If You're Not Sure, Add a Disclosure

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If You're Not Sure, Add a Disclosure

May 10, 2018

Counter Strike Logo | For noncommercial use

Chiara Ferragni, Kayla Itsines, Kourtney Kardashian. Odds are if you're into fashion or fitness or reality TV, then you've heard of all of those influencers. And if you're into gaming, then odds are you've heard of Trevor Martin and Thomas Cassell, two social media influencers with millions of YouTube subscribers in the online gaming sphere. They decided to create their own website called CSGOLotto, where gamers who play Counter-Strike: Global Offensive (CS:GO) can gamble using virtual weapons skins. A cool idea if you're into CS:GO, so where did it go wrong?

Both Martin and Cassell started promoting their website on their YouTube channels but didn't mention the fact that they owned the site or were even connected. Cassell did include a statement that his videos were sponsored by the website, but it was below the fold in the description. Martin didn't even mention a connection at all in the description. They also made no mention of the fact that they were gambling with free skins their company gave to them.

That would be problematic on its own, right? But even worse, they hired other influencers to promote CSGOLotto, and those influencers either didn't disclose the sponsorship or disclosed it below the fold. The other influencers were paid and prohibited from saying anything negative about the website but didn't tell consumers that.

As you can probably guess from reading our other blog posts, the FTC wasn't very happy with Martin and Cassell. There were three issues with what they did: they made it seem like the reviews were from impartial users, they didn't tell consumers that CSGOLotto was their own company, and they didn't tell consumers that the endorsers were paid. The FTC extended the rules they came up with for brands to Martin and Cassell since they were running their own separate company. A couple of the rules we talked about previously applied here:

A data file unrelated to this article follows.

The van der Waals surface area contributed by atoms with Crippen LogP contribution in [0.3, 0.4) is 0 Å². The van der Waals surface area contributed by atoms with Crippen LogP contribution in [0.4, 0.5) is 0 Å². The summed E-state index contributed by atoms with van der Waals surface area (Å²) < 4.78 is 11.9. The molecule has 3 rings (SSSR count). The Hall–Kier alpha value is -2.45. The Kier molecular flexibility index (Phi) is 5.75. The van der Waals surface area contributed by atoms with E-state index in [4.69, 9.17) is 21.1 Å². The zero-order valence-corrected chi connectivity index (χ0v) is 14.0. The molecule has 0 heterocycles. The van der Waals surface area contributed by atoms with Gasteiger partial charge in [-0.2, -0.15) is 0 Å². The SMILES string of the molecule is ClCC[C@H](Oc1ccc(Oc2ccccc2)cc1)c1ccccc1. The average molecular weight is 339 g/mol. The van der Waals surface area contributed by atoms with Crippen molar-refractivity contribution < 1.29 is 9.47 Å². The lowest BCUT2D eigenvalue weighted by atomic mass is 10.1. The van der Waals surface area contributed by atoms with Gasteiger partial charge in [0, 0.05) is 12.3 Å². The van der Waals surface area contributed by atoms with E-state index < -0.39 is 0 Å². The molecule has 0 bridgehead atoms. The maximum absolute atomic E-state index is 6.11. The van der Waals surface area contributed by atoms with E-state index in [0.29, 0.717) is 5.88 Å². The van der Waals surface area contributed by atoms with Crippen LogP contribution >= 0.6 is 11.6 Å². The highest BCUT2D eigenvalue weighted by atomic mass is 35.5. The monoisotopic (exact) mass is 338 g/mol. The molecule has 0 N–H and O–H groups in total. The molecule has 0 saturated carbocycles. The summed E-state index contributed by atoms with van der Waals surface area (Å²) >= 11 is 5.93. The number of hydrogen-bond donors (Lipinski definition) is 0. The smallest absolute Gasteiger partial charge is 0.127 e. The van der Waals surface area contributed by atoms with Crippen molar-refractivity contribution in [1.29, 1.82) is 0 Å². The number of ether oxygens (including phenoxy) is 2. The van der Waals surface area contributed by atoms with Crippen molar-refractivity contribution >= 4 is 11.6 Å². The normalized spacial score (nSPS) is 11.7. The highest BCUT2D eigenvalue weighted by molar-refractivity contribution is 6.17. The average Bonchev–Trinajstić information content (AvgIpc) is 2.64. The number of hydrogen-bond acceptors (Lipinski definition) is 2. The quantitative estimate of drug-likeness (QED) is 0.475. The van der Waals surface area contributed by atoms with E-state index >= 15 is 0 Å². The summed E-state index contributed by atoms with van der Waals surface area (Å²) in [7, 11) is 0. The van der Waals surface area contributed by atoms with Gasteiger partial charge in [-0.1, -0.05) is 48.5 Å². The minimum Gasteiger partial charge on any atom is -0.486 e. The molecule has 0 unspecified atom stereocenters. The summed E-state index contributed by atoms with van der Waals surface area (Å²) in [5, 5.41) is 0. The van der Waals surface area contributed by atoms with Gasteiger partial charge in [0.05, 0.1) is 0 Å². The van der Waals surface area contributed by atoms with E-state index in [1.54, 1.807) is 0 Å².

• Don't misrepresent that an endorser is an independent user or ordinary consumer
  • Do disclose any material connections between endorsers and yourself, your company, any other entity affiliated with your product or service, or the product or service itself
  • Do provide endorsers with clear statements of endorsement to include in their promotions
  • Do create a monitoring system to make sure that the rules are being followed
  • Do terminate endorsers who don't follow the rules

Just remember: if you're not sure, add the disclosure!

Jon Pfeiffer is an experienced entertainment and copyright trial attorney practicing in Santa Monica. Jon is also an adjunct professor at Pepperdine University in Malibu, California where he teaches Media Law. COM 570 covers First Amendment issues as well as copyright, defamation, and privacy.

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